The customer thinks about how it would go if he instead brought his girlfriend into the process, if she was along for the ride.

Thomas thinks that this can also be a good idea.

– It’s a fun process in itself. The ring must be custom made. If we agree to make a ring like this, I first roughly assemble the ring. Then we meet and from there it is possible to control the execution.

– It bears thinking about, says the customer.

– Yes, do that, it sounds like you need more time to think about how to do it.

– No, it will be too narrow. The width is determined by the size of the stone and the ring, the shape and the setting. The width of a ring like this lands at approximately 2.5 mm.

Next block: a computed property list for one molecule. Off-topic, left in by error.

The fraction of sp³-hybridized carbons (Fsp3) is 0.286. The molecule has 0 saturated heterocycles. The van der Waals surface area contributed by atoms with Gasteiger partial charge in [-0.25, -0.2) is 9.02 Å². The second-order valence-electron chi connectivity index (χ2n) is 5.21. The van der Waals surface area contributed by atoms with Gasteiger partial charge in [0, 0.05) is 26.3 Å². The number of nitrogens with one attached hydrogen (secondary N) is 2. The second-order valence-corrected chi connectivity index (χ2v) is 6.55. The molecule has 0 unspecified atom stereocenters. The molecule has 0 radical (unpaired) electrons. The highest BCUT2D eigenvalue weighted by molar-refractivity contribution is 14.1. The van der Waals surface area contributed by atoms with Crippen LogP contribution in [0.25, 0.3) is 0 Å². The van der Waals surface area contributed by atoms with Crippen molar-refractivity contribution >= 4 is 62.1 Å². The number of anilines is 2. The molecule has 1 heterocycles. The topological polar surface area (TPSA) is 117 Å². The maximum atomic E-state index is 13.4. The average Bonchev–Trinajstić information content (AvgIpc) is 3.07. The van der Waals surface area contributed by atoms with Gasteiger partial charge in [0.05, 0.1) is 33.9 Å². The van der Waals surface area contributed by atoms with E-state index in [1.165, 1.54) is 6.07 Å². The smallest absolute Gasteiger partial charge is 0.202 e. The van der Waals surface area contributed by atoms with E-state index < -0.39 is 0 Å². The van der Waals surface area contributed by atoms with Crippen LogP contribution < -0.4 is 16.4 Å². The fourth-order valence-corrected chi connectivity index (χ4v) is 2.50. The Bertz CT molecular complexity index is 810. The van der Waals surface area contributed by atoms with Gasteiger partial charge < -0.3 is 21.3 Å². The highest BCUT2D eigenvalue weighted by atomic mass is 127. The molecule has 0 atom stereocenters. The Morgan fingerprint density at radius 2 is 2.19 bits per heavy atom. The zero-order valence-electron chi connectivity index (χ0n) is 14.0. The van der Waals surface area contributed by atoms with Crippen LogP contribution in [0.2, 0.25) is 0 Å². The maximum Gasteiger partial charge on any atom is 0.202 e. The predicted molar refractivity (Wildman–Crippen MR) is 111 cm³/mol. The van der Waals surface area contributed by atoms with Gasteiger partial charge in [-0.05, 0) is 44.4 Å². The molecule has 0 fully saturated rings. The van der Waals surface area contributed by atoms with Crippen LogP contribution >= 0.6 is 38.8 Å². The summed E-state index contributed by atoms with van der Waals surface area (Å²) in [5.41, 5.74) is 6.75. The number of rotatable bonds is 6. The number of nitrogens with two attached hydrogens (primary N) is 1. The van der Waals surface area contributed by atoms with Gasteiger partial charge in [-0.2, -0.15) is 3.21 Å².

The customer tells us that the rings his girlfriend uses today are very narrow. He doesn’t want the engagement ring to stand out too much against these. He also wonders a little about the durability of different frames. In the end, he seems satisfied.

– Then we say so, concludes Thomas. I will draw up a price for you next week so you can think about all this in peace.

The customer disappears and I ask Thomas if he thinks there will be any business, will the customer return?

– Yes I think so. Got that feeling. But I’m not entirely sure, concludes Thomas.